Unfortunately, when blending batches from many different refineries and sources this process is no longer taking place on every batch. As this is at such a molecular level and does not change the fuel specification, the batches with a shortage in hydrogens are not even identifiable.

The image above on the left is of a stable and complete hydrocarbon and the image on the right of an incomplete hydrocarbon has a magnetic effect as it searches hydrogen atoms to become complete again.

The other negative factor with double bonds is their bonds have twice the strength and therefore require twice the energy to combust.

So, in simple terms, the fuels are now magnetic and holding on to other hydrocarbons and water droplets – remembering that water is made of two hydrogens and one oxygen.

The result is a far heavier agglomeration of multiple paraffinic chains with water, requiring far more energy to combust. Therefore the combustion results in unburnt hydrocarbons that exit as BC black smoke emissions.

The image above shows hydrocarbon and water agglomerations requiring exponentially more energy to combust.

In modern cars, BC emissions were not visible because most cars had Diesel Particulate Filters (DPFs) to capture these un-burnt particles… but they were problematic and car DPFs were filling up more rapidly than they could regenerate.

As the unstable hydrocarbons continue to agglomerate on the left of the image above, the fuels become heavier than what they were intended to be, they continue to be “On Specification” however, complete combustion is now far more difficult for an engine to achieve.

Back to shipping

The irony is that HFO 3.5% S containing asphaltenes often have a number with highly electronegative hydrocarbons, that attract and agglomerate other asphaltene molecules. The difference is that when these agglomerate they become so heavy they drop from suspension and end up as sludge in tanks, they rarely ever make their way to combustion unless singular.

In this new VLSFO scenario, the agglomerations of paraffinic molecules remain light enough and suspended and do make their way to the combustion chamber.

The automotive by-pass, resulting in Diesel-gate and the fuel fix resulting in premium fuels.

Some car manufacturers resigned to fitting devices that switched off the Exhaust Gas Recirculation (EGR) allowing an increase in burn temperatures (therefore emitting higher nitric oxides) to achieve the temperature required to fully combust.

However, as these practices became exposed, many had no option than to give up on diesel and start to plan for an electric future.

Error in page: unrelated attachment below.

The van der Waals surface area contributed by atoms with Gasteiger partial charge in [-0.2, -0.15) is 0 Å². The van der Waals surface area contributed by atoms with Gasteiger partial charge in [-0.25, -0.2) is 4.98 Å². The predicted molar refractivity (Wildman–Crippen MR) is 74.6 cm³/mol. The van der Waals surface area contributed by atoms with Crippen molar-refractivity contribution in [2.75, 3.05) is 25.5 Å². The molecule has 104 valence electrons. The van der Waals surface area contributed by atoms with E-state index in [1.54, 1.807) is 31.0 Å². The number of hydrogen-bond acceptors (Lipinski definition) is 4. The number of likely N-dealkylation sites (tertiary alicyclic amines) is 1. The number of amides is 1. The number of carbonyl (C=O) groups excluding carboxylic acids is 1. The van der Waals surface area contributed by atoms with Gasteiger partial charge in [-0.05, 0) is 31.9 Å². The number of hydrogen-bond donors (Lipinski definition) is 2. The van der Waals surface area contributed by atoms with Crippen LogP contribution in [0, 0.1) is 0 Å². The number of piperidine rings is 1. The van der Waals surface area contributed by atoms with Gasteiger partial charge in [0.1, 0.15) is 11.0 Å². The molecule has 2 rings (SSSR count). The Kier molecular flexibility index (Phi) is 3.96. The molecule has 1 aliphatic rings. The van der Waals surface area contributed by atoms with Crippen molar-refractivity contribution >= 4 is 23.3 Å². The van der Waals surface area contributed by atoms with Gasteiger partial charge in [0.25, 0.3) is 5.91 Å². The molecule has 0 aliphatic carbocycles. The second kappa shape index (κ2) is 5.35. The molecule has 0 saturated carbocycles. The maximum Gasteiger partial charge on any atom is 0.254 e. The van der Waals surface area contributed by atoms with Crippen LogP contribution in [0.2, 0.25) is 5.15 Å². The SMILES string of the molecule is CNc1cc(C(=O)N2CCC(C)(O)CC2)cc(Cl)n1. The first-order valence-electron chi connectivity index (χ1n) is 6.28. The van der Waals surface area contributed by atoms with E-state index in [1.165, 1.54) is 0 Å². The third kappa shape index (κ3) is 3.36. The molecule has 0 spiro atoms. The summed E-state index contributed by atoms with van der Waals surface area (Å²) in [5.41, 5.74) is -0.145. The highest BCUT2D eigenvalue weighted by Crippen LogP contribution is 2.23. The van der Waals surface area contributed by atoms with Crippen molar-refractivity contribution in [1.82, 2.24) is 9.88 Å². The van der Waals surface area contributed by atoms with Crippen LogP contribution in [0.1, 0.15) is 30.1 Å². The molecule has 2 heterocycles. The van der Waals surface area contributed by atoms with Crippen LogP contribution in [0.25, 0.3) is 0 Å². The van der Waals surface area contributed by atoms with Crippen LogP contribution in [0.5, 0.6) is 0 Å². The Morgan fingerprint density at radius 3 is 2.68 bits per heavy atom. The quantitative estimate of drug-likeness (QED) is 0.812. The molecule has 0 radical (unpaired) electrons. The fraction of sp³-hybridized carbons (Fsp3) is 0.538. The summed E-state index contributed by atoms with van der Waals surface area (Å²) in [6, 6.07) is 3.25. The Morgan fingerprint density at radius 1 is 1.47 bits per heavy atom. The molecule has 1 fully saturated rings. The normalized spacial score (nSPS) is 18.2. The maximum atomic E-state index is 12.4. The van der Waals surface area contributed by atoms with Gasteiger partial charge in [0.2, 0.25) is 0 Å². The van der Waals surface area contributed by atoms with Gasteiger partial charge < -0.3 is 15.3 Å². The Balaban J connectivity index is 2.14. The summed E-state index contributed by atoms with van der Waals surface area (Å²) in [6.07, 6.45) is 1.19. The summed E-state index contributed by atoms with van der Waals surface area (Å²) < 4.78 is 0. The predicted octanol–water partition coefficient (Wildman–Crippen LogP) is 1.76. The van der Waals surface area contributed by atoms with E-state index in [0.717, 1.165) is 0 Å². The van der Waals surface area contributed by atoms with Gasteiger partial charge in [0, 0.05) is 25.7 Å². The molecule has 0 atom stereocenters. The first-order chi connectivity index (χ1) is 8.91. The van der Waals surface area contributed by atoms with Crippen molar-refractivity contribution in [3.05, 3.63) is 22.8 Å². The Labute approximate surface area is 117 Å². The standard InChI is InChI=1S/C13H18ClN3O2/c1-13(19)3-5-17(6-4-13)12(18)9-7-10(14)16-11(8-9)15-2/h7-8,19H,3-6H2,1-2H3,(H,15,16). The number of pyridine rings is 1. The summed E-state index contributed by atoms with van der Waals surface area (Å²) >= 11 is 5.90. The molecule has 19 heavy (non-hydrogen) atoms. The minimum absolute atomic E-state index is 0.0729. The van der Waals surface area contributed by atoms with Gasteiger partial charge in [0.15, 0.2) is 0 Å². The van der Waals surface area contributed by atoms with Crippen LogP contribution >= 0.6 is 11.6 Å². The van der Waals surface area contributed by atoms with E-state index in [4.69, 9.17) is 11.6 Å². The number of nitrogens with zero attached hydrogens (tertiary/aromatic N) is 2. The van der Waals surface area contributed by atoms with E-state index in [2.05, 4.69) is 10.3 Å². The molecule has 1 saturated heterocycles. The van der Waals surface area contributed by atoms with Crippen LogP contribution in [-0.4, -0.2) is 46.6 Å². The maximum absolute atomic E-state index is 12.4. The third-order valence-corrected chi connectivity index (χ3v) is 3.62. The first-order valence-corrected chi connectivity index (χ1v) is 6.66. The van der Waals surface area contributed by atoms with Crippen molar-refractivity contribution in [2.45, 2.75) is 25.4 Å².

What wasn’t understood was how much the impact of ULSF blending would have on the automotive industry… and this is now fairly clear and confirmed, as every major fuel supplier’s offer special premium fuel – the fix!

These premium fuel solutions come in different forms of additives from solvent-based combustion improvers that alter fuel specifications to reach complete combustion. To non-solvent green technologies that physically neutralise the electronegative effect without altering the fuel specifications – As shown in the image below.

In all cases, the desired outcome is complete combustion without leaving the excess in partially burnt fuel resulting in Black Carbon emissions.

BC emissions are most prevalent at low engine speeds when the combustion is most difficult, this may explain why so much is present in the Arctic, not only is the black on the white landscape visibly obvious, it is likely the ships are operating at low loads with caution to avoid and navigate icebergs. This would not be exclusive to the Arctic, given the same fuel, engine and operating conditions BC could happen in any location.

In conclusion

Blending is here to stay, there is no turning back, “that ship has sailed“. Blending is the only economical method to produce low sulphur fuels and just as the automotive industry found, the shipping industry may not be able to operate without excessive black carbon emissions if fuel stability is not addressed.

Thanks to the automotive industry, the advantage of shipping is that we may know the why and how to fix it.


IMO – https://imoarcticsummit.org/wp-content/uploads/2020/02/PPR-7-8-Initial-results-of-a-Black-Carbon-measurement-campaign-with-emphasis-on-the-impact-of-the…-Finland-and-Germany-1.pdf 

IBIA – https://ibia.net/black-carbon-misunderstandings-thoroughly-discussed-and-addressed/ 

ICCT – https://theicct.org/publications/technical-and-economic-analysis-transition-ultra-low-sulfur-fuels-brazil-china-india 

CAA – https://www.hfofreearctic.org/en/2018/01/24/infographic-can-reduce-black-carbon-emissions-international-shipping/’

Photo credit: Aderco /  NOAA
Published: 14 July, 2020